SII Head Stud Broken

Well I have been adding penetrating oil, heating with a propane torch and using a long breaker bar with about 3 ft arm but have not been able to remove the plug. I also tried a 1/2 impact wrench but did not budget. At this point I have decided to remove the engine so I can get better access.
Plan is to continue to spray with penetrating oil, and heat and then try a much longer arm and hang a bucket of bricks or similar from it for a few days. May also try renting a 1" impact wrench for a bit more oomph (technical term).

Any success stories of people removing this plug would be helpful at this time as it feels like I am banging my head against a wall :disappointed:.


Worst case you could drill, and carefully cut out the plug, cut just short of threads, crack it out with a punch, or cold chisel.

All I can add is that I’ve been told you can sometimes break a fastener loose by first trying to move it opposite the rotation you would use to loosen it. I don’t see why the same wouldn’t apply to the plug in question.

More specifically, drill a half inch hole in the center of the lug. Cut with hacksaw blade, dremel, mini grinder, or whatever, an “x” just to the threads. Then take a punch, and tap hard next to the drill hole on the remaining wedges. One will cave in, the rest will pull right out. It’s not as hazardous as it sounds.

Note this is a screw in steel plug (see earlier photo) and not the normal freeze plugs, so it is not possible to knock it out with a punch. Cutting and taking out the parts is a last resort option if the 7/8" hex key rounds off, but hopefully it won’t come to that.
Got to get the engine out first which is in process, but some bolts have not been touched in 50 years so taking a while to get stuff off, like the exhaust.


Jay, yes, I know it is the screw out plug. It can be drilled and parted out.

My fault, I misread your response. I saw the “One will cave in, the rest will pull right out.” and thought freeze plugs, but you were talking about the parts of the steel plug. Its been a long day :sleepy:

Hi Jay…have you considered welding a nut onto the plug…the heat could possibly break the seal and give you a better head to fix a tool to undo…Steve

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Ingenious. Apart from the fact threaded rod is normally mild steel I don’t see too much of a problem if the gasket doesn’t blow medium-term. Maybe there’s a new market out there for a high tensile ‘repair stud’. :slight_smile:

The socket ( as opposed to hex head ) plugs I have seen were brass.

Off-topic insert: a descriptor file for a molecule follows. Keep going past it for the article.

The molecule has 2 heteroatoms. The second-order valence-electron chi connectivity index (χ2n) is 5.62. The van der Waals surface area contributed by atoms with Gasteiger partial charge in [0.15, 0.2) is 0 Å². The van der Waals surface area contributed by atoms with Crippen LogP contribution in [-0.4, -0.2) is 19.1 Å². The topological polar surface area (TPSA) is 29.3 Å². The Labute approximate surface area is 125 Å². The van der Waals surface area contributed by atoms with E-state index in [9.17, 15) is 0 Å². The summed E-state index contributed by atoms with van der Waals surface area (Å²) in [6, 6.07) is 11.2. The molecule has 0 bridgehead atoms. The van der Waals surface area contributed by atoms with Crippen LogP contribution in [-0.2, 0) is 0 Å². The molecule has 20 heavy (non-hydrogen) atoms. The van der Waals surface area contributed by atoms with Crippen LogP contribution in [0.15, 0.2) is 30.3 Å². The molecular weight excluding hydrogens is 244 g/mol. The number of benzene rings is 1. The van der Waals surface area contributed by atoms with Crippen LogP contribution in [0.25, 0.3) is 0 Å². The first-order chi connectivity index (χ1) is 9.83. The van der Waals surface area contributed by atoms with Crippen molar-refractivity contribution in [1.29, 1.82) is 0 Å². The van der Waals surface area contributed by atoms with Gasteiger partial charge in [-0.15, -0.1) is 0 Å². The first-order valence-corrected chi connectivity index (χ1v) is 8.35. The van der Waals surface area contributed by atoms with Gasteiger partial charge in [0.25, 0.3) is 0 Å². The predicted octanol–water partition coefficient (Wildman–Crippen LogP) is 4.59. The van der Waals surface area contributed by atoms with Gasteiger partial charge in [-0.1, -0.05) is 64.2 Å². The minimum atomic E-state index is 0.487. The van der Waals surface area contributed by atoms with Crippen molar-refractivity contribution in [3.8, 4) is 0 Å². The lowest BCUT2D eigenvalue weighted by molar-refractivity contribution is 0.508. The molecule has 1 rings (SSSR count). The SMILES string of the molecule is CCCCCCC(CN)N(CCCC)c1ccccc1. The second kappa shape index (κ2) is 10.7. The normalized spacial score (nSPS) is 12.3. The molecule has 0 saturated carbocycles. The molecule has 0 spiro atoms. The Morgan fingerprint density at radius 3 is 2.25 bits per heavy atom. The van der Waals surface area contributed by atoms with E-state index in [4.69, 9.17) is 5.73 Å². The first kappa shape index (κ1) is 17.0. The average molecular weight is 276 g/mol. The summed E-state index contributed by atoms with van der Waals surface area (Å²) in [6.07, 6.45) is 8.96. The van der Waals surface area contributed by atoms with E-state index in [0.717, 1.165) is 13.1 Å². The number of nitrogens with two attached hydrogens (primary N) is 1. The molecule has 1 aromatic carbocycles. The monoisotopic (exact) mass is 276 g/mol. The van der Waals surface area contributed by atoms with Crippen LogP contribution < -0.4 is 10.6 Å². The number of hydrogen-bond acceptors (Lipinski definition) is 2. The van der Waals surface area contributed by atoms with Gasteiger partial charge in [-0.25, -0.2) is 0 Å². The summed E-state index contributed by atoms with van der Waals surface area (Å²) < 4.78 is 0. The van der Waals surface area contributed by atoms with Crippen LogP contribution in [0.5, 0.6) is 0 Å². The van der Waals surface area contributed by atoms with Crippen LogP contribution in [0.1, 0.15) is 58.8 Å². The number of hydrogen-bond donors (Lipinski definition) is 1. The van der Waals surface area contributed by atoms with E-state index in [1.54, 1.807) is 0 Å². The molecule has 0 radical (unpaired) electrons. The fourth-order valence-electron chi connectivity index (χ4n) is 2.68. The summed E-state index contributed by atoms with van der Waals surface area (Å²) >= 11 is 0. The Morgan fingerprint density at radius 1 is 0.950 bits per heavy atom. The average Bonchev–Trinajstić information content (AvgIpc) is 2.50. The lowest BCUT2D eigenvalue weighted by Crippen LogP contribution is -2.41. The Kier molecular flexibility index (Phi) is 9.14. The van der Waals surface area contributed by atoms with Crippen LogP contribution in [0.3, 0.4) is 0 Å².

Grade 5 and Grade 8 threaded rod is readily available from most any fastener supply store…

After a couple of weeks of penetrating oil and heating, the plug finally came free with the impact driver. Unfortunately part of the plug broke off while it was being removed so I will need to locate a new plug when I put it back together. Are these available anywhere or would this need to be custom made ?
Now I have the plug removed I cleaned out the debris and can see the remaining part of the stud that broke. It is very close to being broken off flush but I think there may be enough to be able to weld a nut or something on so I can try to extract. I am going to keep spraying with penetrating oil for a week or so and maybe add some heat from a propane torch. At least with the engine out I have a lot to work on while I’m waiting.



Congratulations. Glad to hear it finally came out.

I would put a dremel or chisel on that and see where the steel is. Hopefully there is enough to weld a bolt onto!

Monte is a very smart Patent Attorney and very creative, I worked closely with him and lent him my revealing gun drill for the studs, I highly recommend his method.
Mike Moore

The threaded boss was to take a heating element made by the Bray electrical company UK. I expect it will be a standard British thread of some sort. Can you work out how many threads per inch there are.?

I would grind that flush, so that there is shiny steel…if you choose not to drill from above;

place a thin copper washer to prevent welding stud to block

sit a steel washer on top, and mig the stud to the steel washer

mig a nut to the steel washer, and while its still very hot, wind it out

well done getting that plug out

Why bother…


This is another stud. Not the one to the left which is what I found a few weeks ago.
The insert has no shoulder which might partly explain why it didn’t take torque the way the others did.

The slots running vertically (in this photo) , between the cylinder walls , are they from factory ?


Yes, the last XK blocks (XJ SIII) were slotted between the liners as the blocks tended to crack between them. They flow coolant.
My head is on and I’ll finish it off tomorrow. Hopefully that will cure everything.